Michal Froman, a pregnant Israeli woman stabbed by a 16-year-old Palestinian terrorist five months ago, gave birth to a girl on Saturday in the Jerusalem hospital of Hadassah Ein Karem.
Froman, 32 and a mother of five, is the daughter-in-law of the late Rabbi Menachem Froman, who was rabbi of Tekoa for many years and became famous for his engagement in friendly relations with Palestinians and promoting interfaith dialogue between Jews and Muslims. Although the whole Froman family – Menachem’s wife, Hadassah, and sons – are involved in interfaith activities, Michal was not really part of it before the terror attack. But now, she tells Tazpit Press Service (TPS), things have changed for her.
“The terrorist who attacked me did not look like some frightening Nazi,” she recalls. “He looked like a normal human being, even like a Jew. It took me several seconds to figure out he was an Arab, and several more seconds to realize that he was a terrorist.”
“I grew up in the settlement of Shilo, in Samaria, and was pretty much taught to hate Arabs,” Froman says. “But I did not feel hatred toward this 16-year-old Arab boy who attacked me. I saw he was miserable. And so I think that maybe we Jews, as the stronger and better-off nation, should invest more in making the lives of the Palestinians better. Not even because it’s ethical, but simply because it can help stop the terror attacks.”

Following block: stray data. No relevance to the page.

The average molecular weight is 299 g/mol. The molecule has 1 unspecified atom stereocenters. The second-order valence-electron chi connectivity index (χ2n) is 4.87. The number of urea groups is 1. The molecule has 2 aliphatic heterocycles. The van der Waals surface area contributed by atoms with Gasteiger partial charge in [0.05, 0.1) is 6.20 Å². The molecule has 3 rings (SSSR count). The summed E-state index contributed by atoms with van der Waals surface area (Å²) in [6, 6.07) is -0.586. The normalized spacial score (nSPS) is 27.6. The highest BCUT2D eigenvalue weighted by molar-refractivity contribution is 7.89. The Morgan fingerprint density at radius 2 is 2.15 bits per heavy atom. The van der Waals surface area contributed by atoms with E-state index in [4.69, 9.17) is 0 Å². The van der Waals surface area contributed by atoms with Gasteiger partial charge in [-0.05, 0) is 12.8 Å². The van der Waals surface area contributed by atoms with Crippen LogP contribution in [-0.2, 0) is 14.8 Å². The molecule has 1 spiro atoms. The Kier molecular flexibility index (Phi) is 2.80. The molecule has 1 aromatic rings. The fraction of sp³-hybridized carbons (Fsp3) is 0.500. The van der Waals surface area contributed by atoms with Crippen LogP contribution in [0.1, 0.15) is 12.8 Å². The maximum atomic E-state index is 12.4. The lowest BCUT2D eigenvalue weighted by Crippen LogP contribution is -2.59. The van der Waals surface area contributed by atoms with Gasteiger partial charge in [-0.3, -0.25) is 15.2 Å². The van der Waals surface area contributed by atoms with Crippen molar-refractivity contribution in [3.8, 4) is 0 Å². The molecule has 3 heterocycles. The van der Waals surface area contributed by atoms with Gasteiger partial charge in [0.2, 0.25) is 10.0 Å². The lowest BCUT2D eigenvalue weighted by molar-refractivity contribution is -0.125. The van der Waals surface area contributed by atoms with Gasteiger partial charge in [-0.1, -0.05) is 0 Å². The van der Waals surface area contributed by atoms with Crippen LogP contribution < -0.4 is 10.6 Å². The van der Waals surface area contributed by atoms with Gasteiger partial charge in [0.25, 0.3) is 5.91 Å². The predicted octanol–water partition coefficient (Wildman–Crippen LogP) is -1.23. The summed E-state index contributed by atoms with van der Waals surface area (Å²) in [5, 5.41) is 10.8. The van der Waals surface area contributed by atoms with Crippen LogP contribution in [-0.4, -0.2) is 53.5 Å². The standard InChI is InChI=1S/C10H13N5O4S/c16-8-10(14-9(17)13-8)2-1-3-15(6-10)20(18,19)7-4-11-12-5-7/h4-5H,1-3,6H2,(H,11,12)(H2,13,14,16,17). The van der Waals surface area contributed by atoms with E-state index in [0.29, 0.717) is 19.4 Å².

Aside from prompting Froman to deepen her engagement with Palestinians, the attack also caused her to reflect on the value of life.
“In situations like the one I found myself in after the attack I always try to understand what God is trying to tell me. I think the message was to appreciate and to cherish life – more than I did before,” she told TPS. “When someone tries to take something from you, you begin to cherish it more, and that’s what happened to me, to my attitude towards life – mine and of my kids.”
Froman’s newest daughter is a relatively big baby, larger than her four other kids were at their births. “I think it’s because I grew during this pregnancy,” Michal said with a smile. “Not just in my body, but also in my mind and soul.”